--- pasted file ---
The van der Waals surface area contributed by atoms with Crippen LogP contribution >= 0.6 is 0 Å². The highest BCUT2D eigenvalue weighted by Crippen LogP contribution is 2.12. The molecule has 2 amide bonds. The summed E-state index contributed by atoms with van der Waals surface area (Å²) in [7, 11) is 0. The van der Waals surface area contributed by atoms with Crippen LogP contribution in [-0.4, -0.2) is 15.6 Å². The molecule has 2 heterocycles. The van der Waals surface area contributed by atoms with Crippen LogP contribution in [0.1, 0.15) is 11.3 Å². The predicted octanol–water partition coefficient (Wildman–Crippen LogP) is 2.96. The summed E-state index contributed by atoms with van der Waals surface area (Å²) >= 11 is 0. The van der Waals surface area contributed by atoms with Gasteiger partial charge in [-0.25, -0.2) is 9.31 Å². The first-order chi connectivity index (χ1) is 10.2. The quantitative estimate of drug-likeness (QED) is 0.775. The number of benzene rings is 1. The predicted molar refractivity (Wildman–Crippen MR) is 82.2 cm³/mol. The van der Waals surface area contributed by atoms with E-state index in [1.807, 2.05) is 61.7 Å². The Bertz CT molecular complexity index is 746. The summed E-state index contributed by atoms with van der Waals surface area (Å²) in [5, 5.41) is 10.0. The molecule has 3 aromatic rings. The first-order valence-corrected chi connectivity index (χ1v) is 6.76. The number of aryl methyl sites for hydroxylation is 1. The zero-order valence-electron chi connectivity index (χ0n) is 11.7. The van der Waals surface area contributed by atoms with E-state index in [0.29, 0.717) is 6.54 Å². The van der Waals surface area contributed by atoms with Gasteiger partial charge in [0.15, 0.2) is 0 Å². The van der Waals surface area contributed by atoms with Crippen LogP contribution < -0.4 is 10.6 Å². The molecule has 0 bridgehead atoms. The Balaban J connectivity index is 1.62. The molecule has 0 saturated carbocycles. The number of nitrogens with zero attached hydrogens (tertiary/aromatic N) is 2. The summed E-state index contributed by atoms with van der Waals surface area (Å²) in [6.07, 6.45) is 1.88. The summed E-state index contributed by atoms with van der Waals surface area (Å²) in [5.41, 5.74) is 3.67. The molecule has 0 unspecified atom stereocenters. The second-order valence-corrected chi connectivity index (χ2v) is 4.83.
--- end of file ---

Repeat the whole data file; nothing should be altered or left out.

The van der Waals surface area contributed by atoms with Crippen LogP contribution >= 0.6 is 0 Å². The highest BCUT2D eigenvalue weighted by Crippen LogP contribution is 2.12. The molecule has 2 amide bonds. The summed E-state index contributed by atoms with van der Waals surface area (Å²) in [7, 11) is 0. The van der Waals surface area contributed by atoms with Crippen LogP contribution in [-0.4, -0.2) is 15.6 Å². The molecule has 2 heterocycles. The van der Waals surface area contributed by atoms with Crippen LogP contribution in [0.1, 0.15) is 11.3 Å². The predicted octanol–water partition coefficient (Wildman–Crippen LogP) is 2.96. The summed E-state index contributed by atoms with van der Waals surface area (Å²) >= 11 is 0. The van der Waals surface area contributed by atoms with Gasteiger partial charge in [-0.25, -0.2) is 9.31 Å². The first-order chi connectivity index (χ1) is 10.2. The quantitative estimate of drug-likeness (QED) is 0.775. The number of benzene rings is 1. The predicted molar refractivity (Wildman–Crippen MR) is 82.2 cm³/mol. The van der Waals surface area contributed by atoms with E-state index in [1.807, 2.05) is 61.7 Å². The Bertz CT molecular complexity index is 746. The summed E-state index contributed by atoms with van der Waals surface area (Å²) in [5, 5.41) is 10.0. The molecule has 3 aromatic rings. The first-order valence-corrected chi connectivity index (χ1v) is 6.76. The number of aryl methyl sites for hydroxylation is 1. The zero-order valence-electron chi connectivity index (χ0n) is 11.7. The van der Waals surface area contributed by atoms with E-state index in [0.29, 0.717) is 6.54 Å². The van der Waals surface area contributed by atoms with Gasteiger partial charge in [0.15, 0.2) is 0 Å². The van der Waals surface area contributed by atoms with Crippen LogP contribution < -0.4 is 10.6 Å². The molecule has 0 bridgehead atoms. The Balaban J connectivity index is 1.62. The molecule has 0 saturated carbocycles. The number of nitrogens with zero attached hydrogens (tertiary/aromatic N) is 2. The summed E-state index contributed by atoms with van der Waals surface area (Å²) in [6.07, 6.45) is 1.88. The summed E-state index contributed by atoms with van der Waals surface area (Å²) in [5.41, 5.74) is 3.67. The molecule has 0 unspecified atom stereocenters. The second-order valence-corrected chi connectivity index (χ2v) is 4.83.